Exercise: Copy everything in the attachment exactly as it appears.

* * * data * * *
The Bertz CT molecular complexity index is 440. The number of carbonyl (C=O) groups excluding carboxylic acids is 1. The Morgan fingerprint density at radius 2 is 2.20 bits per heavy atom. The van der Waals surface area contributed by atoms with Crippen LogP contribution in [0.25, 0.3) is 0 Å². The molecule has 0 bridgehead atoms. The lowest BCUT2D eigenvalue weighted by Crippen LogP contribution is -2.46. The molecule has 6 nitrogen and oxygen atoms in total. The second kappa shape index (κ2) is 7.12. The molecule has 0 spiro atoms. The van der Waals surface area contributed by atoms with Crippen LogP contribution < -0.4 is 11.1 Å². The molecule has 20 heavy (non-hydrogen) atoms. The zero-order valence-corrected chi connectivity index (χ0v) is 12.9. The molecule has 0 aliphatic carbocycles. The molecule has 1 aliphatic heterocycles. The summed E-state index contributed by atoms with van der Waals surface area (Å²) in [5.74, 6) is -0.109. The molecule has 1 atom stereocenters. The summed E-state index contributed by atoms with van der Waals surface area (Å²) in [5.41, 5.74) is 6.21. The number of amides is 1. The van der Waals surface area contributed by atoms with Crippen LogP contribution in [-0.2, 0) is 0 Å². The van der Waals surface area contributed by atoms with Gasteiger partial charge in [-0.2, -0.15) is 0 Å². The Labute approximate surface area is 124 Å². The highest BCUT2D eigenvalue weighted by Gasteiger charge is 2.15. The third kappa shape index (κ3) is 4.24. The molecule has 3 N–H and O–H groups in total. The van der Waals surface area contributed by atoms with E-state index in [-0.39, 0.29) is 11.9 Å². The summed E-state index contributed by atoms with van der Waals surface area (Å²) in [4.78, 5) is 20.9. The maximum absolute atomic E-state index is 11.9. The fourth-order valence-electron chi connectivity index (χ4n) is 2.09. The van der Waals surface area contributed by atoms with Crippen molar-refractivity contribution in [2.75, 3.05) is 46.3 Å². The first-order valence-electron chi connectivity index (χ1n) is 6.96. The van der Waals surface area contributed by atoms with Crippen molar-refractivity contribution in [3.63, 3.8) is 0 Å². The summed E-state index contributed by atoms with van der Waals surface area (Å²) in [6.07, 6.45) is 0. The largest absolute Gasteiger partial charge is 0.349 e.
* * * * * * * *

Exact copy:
The Bertz CT molecular complexity index is 440. The number of carbonyl (C=O) groups excluding carboxylic acids is 1. The Morgan fingerprint density at radius 2 is 2.20 bits per heavy atom. The van der Waals surface area contributed by atoms with Crippen LogP contribution in [0.25, 0.3) is 0 Å². The molecule has 0 bridgehead atoms. The lowest BCUT2D eigenvalue weighted by Crippen LogP contribution is -2.46. The molecule has 6 nitrogen and oxygen atoms in total. The second kappa shape index (κ2) is 7.12. The molecule has 0 spiro atoms. The van der Waals surface area contributed by atoms with Crippen LogP contribution < -0.4 is 11.1 Å². The molecule has 20 heavy (non-hydrogen) atoms. The zero-order valence-corrected chi connectivity index (χ0v) is 12.9. The molecule has 0 aliphatic carbocycles. The molecule has 1 aliphatic heterocycles. The summed E-state index contributed by atoms with van der Waals surface area (Å²) in [5.74, 6) is -0.109. The molecule has 1 atom stereocenters. The summed E-state index contributed by atoms with van der Waals surface area (Å²) in [5.41, 5.74) is 6.21. The number of amides is 1. The van der Waals surface area contributed by atoms with Crippen LogP contribution in [-0.2, 0) is 0 Å². The van der Waals surface area contributed by atoms with Gasteiger partial charge in [-0.2, -0.15) is 0 Å². The Labute approximate surface area is 124 Å². The highest BCUT2D eigenvalue weighted by Gasteiger charge is 2.15. The third kappa shape index (κ3) is 4.24. The molecule has 3 N–H and O–H groups in total. The van der Waals surface area contributed by atoms with E-state index in [-0.39, 0.29) is 11.9 Å². The summed E-state index contributed by atoms with van der Waals surface area (Å²) in [4.78, 5) is 20.9. The maximum absolute atomic E-state index is 11.9. The fourth-order valence-electron chi connectivity index (χ4n) is 2.09. The van der Waals surface area contributed by atoms with Crippen molar-refractivity contribution in [2.75, 3.05) is 46.3 Å². The first-order valence-electron chi connectivity index (χ1n) is 6.96. The van der Waals surface area contributed by atoms with Crippen molar-refractivity contribution in [3.63, 3.8) is 0 Å². The summed E-state index contributed by atoms with van der Waals surface area (Å²) in [6.07, 6.45) is 0. The largest absolute Gasteiger partial charge is 0.349 e.